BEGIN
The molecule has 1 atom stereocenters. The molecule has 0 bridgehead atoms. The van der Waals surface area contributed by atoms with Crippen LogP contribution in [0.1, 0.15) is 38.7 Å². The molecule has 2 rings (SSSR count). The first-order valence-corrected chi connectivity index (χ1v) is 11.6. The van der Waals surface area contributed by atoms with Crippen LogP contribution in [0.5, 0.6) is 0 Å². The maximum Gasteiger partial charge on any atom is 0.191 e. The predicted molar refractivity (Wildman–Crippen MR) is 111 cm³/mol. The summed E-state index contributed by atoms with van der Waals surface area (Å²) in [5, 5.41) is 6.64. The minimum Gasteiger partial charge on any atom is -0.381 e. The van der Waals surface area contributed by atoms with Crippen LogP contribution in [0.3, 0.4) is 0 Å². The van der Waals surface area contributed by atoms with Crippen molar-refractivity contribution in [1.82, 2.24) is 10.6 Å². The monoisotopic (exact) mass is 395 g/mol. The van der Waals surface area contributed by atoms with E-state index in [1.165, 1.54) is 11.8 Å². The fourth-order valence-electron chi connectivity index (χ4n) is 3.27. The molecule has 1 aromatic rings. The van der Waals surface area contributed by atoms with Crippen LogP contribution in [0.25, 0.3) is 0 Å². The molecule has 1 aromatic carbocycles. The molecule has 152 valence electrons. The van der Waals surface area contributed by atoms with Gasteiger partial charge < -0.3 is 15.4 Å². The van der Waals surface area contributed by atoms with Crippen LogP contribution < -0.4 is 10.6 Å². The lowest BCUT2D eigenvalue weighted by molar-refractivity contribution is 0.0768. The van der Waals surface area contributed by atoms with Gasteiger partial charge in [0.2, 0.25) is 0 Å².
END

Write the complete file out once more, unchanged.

The molecule has 1 atom stereocenters. The molecule has 0 bridgehead atoms. The van der Waals surface area contributed by atoms with Crippen LogP contribution in [0.1, 0.15) is 38.7 Å². The molecule has 2 rings (SSSR count). The first-order valence-corrected chi connectivity index (χ1v) is 11.6. The van der Waals surface area contributed by atoms with Crippen LogP contribution in [0.5, 0.6) is 0 Å². The maximum Gasteiger partial charge on any atom is 0.191 e. The predicted molar refractivity (Wildman–Crippen MR) is 111 cm³/mol. The summed E-state index contributed by atoms with van der Waals surface area (Å²) in [5, 5.41) is 6.64. The minimum Gasteiger partial charge on any atom is -0.381 e. The van der Waals surface area contributed by atoms with Crippen LogP contribution in [0.3, 0.4) is 0 Å². The van der Waals surface area contributed by atoms with Crippen molar-refractivity contribution in [1.82, 2.24) is 10.6 Å². The monoisotopic (exact) mass is 395 g/mol. The van der Waals surface area contributed by atoms with E-state index in [1.165, 1.54) is 11.8 Å². The fourth-order valence-electron chi connectivity index (χ4n) is 3.27. The molecule has 1 aromatic rings. The van der Waals surface area contributed by atoms with Crippen LogP contribution in [0.25, 0.3) is 0 Å². The molecule has 1 aromatic carbocycles. The molecule has 152 valence electrons. The van der Waals surface area contributed by atoms with Gasteiger partial charge < -0.3 is 15.4 Å². The van der Waals surface area contributed by atoms with Crippen LogP contribution < -0.4 is 10.6 Å². The lowest BCUT2D eigenvalue weighted by molar-refractivity contribution is 0.0768. The van der Waals surface area contributed by atoms with Gasteiger partial charge in [0.2, 0.25) is 0 Å².